posted by santos on Thursday, 5/16/2002:

(cont.) finally, just because we cannot cognitively reach or understand something, does not mean we must deny the plausibility of its existence. otherwise, interesting thoughts. j


posted by jethro on Saturday, 5/18/2002:

Dividing by zero does explain infinity. The reason no number is divisible by zero is because zero in it self isnt a number. how can you take nothing away from something


posted by jethro on Saturday, 5/18/2002:

damnit its not suppose to say does, its suppose to say doesnt


posted by *smartyr on Friday, 5/24/2002:

You all must read Isaac assimov's essay on infinity. I t goes on to this and much, much more. like take all numbers versus just evens. you would assume that there are more nubmers.half to be exact. But just like the regular numbers the evens never stop so there can never be more of one than the other. There are more IN PROPORTRION, but never actually can we say that there are more evens, odds, or more of any type of number. There is some real mind blowing shit in there. IT really boggles the mind


posted by Moo on Thursday, 6/6/2002:

well screw you too for proving my first article somewhat wrong... :-( just jokin, lol

Anyway, thanks for the comments!


posted by Xun on Wednesday, 6/19/2002:

What about the question of x^0?

can you raise something to the zero power and get one? or it is undefined?


posted by dhruv on Saturday, 7/13/2002:

here's another thought on infinity:
where number systems are concerned, think of all whole numbers (i.e. 0,1,2,3...) against all natural numbers (i.e. 1,2,3...).
The only difference is whole numbers include 0, whereas natural numbers start from 1.
Both systems, however, go on to infinity.
Yet it can be claimed that the number of whole numbers (mathematically 'n(W)') will always be greater than the number of natural numbers ('n(N)') because they have 0 also.
Yet both systems have infinite numbers.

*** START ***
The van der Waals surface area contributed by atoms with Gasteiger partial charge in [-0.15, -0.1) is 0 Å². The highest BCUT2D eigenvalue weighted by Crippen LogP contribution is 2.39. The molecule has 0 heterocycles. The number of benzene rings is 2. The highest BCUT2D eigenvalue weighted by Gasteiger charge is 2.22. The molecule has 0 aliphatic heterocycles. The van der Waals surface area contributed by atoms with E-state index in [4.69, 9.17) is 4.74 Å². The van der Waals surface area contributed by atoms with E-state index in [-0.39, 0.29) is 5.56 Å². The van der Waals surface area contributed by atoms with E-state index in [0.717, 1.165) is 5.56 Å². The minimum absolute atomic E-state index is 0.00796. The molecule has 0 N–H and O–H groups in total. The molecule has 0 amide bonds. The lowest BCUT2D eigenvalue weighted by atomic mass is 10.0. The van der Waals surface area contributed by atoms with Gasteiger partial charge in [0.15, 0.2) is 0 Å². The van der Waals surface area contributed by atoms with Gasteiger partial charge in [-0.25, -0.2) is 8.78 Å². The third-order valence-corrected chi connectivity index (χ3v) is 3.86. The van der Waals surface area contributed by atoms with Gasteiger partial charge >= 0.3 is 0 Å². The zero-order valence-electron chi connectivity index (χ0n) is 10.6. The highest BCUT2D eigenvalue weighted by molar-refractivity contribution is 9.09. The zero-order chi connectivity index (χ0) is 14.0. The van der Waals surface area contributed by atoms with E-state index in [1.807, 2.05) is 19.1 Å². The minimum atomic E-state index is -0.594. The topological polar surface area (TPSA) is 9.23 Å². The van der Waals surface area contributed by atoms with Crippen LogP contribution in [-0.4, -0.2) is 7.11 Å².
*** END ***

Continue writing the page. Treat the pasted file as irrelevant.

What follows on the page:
So if n(W)= infinity
and n(N)= infinity
how can n(W) > n(N)?
does that extra '0' even count?


posted by dhruv on Saturday, 7/13/2002:

or is this a flaw in the concept of 'infinity' as an unreachable number?
if it is unreachable, it may be immaterial by mathematical standards (even concepts need grounding).
if it is immaterial then n(W) > n(N), but otherwise, {0,1,2,3...} has the same amount of numbers as {1,2,3...}.

Doesn't it?


posted by dhruv on Sunday, 7/14/2002:

sorry, i read my comments back today and they seem a little convoluted in their phraseology.
what i meant was,
n(N) = infinity



posted by dhruv on Sunday, 7/14/2002:

bcoz N={1,2,3...infinity}

n(W) = infinity
bcoz W={0,1,2,3...infinity}

so isn't n(W)=n(N)?
what about the extra 0?

relating this to infinity's unreachability is done above.
ciao.


posted by Myles Handley on Friday, 12/6/2002:




posted by Myles Handley on Friday, 12/6/2002:




posted by Ryan Calderoni on Sunday, 1/19/2003:

infinity... seems like it would be an exsistence capable of limitless expansion, but, infinity is only in your head, because you can think of a number like 3 or 27, and you know that you can always count up, it's assumed that you can always add on, ONLY IN YOUR HEAD, everything real is finite, because no matter or energy is ever created or destroyed, it is just changed from one form to the other, which says to me that the amount of anything never changes, it can't grow, the limit is the fact that it can't expand beyond itself.

Just looking at it from a new angle.




posted by Ryan Calderoni on Sunday, 1/19/2003:

::ahem:: seems like just another math concept, bah, intelligence is the downfall of man.